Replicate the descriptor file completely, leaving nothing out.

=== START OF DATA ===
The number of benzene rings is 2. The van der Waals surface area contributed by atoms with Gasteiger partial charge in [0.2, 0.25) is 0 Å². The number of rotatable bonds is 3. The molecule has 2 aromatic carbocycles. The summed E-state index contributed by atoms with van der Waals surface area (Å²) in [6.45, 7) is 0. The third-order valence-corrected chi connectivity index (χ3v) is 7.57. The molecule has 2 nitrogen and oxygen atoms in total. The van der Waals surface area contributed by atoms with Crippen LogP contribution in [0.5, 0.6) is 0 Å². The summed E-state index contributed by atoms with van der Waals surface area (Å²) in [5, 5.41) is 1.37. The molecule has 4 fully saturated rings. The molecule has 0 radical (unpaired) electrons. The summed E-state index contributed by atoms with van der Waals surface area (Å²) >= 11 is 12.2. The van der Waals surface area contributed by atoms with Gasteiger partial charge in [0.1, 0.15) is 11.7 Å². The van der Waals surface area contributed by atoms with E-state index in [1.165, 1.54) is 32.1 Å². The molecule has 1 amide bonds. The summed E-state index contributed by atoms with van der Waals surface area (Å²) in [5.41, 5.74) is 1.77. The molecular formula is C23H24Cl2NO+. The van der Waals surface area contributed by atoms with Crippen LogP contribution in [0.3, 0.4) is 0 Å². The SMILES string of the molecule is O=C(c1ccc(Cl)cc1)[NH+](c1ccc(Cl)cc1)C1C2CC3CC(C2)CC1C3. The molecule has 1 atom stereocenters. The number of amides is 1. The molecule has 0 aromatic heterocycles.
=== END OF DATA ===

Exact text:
The number of benzene rings is 2. The van der Waals surface area contributed by atoms with Gasteiger partial charge in [0.2, 0.25) is 0 Å². The number of rotatable bonds is 3. The molecule has 2 aromatic carbocycles. The summed E-state index contributed by atoms with van der Waals surface area (Å²) in [6.45, 7) is 0. The third-order valence-corrected chi connectivity index (χ3v) is 7.57. The molecule has 2 nitrogen and oxygen atoms in total. The van der Waals surface area contributed by atoms with Crippen LogP contribution in [0.5, 0.6) is 0 Å². The summed E-state index contributed by atoms with van der Waals surface area (Å²) in [5, 5.41) is 1.37. The molecule has 4 fully saturated rings. The molecule has 0 radical (unpaired) electrons. The summed E-state index contributed by atoms with van der Waals surface area (Å²) >= 11 is 12.2. The van der Waals surface area contributed by atoms with Gasteiger partial charge in [0.1, 0.15) is 11.7 Å². The van der Waals surface area contributed by atoms with E-state index in [1.165, 1.54) is 32.1 Å². The molecule has 1 amide bonds. The summed E-state index contributed by atoms with van der Waals surface area (Å²) in [5.41, 5.74) is 1.77. The molecular formula is C23H24Cl2NO+. The van der Waals surface area contributed by atoms with Crippen LogP contribution in [0.3, 0.4) is 0 Å². The SMILES string of the molecule is O=C(c1ccc(Cl)cc1)[NH+](c1ccc(Cl)cc1)C1C2CC3CC(C2)CC1C3. The molecule has 1 atom stereocenters. The number of amides is 1. The molecule has 0 aromatic heterocycles.